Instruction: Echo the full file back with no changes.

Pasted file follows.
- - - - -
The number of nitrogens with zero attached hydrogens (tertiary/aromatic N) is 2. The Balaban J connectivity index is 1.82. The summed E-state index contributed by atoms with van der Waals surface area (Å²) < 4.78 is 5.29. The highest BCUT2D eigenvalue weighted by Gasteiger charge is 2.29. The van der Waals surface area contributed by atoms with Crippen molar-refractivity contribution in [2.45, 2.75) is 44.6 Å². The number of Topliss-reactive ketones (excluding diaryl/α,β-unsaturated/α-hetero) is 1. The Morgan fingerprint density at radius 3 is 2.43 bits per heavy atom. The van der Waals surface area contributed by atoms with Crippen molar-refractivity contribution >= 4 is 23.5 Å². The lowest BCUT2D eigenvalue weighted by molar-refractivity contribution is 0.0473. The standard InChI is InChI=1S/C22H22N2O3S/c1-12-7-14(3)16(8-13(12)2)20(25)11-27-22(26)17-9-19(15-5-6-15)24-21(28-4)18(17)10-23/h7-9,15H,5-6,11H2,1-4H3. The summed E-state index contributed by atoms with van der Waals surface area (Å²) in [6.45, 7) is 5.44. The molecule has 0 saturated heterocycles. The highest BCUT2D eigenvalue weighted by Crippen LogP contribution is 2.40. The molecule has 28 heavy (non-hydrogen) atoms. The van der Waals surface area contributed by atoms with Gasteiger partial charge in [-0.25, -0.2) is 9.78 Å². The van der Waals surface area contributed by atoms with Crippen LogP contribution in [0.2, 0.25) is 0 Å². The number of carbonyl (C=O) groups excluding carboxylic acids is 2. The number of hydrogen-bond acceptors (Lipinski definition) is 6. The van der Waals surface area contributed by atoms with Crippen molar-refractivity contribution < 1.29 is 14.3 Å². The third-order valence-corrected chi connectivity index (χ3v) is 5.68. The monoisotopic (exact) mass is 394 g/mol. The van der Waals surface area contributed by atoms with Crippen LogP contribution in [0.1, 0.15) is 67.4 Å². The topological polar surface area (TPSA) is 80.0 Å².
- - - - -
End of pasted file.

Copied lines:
The number of nitrogens with zero attached hydrogens (tertiary/aromatic N) is 2. The Balaban J connectivity index is 1.82. The summed E-state index contributed by atoms with van der Waals surface area (Å²) < 4.78 is 5.29. The highest BCUT2D eigenvalue weighted by Gasteiger charge is 2.29. The van der Waals surface area contributed by atoms with Crippen molar-refractivity contribution in [2.45, 2.75) is 44.6 Å². The number of Topliss-reactive ketones (excluding diaryl/α,β-unsaturated/α-hetero) is 1. The Morgan fingerprint density at radius 3 is 2.43 bits per heavy atom. The van der Waals surface area contributed by atoms with Crippen molar-refractivity contribution >= 4 is 23.5 Å². The lowest BCUT2D eigenvalue weighted by molar-refractivity contribution is 0.0473. The standard InChI is InChI=1S/C22H22N2O3S/c1-12-7-14(3)16(8-13(12)2)20(25)11-27-22(26)17-9-19(15-5-6-15)24-21(28-4)18(17)10-23/h7-9,15H,5-6,11H2,1-4H3. The summed E-state index contributed by atoms with van der Waals surface area (Å²) in [6.45, 7) is 5.44. The molecule has 0 saturated heterocycles. The highest BCUT2D eigenvalue weighted by Crippen LogP contribution is 2.40. The molecule has 28 heavy (non-hydrogen) atoms. The van der Waals surface area contributed by atoms with Gasteiger partial charge in [-0.25, -0.2) is 9.78 Å². The van der Waals surface area contributed by atoms with Crippen LogP contribution in [0.2, 0.25) is 0 Å². The number of carbonyl (C=O) groups excluding carboxylic acids is 2. The number of hydrogen-bond acceptors (Lipinski definition) is 6. The van der Waals surface area contributed by atoms with Crippen molar-refractivity contribution < 1.29 is 14.3 Å². The third-order valence-corrected chi connectivity index (χ3v) is 5.68. The monoisotopic (exact) mass is 394 g/mol. The van der Waals surface area contributed by atoms with Crippen LogP contribution in [0.1, 0.15) is 67.4 Å². The topological polar surface area (TPSA) is 80.0 Å².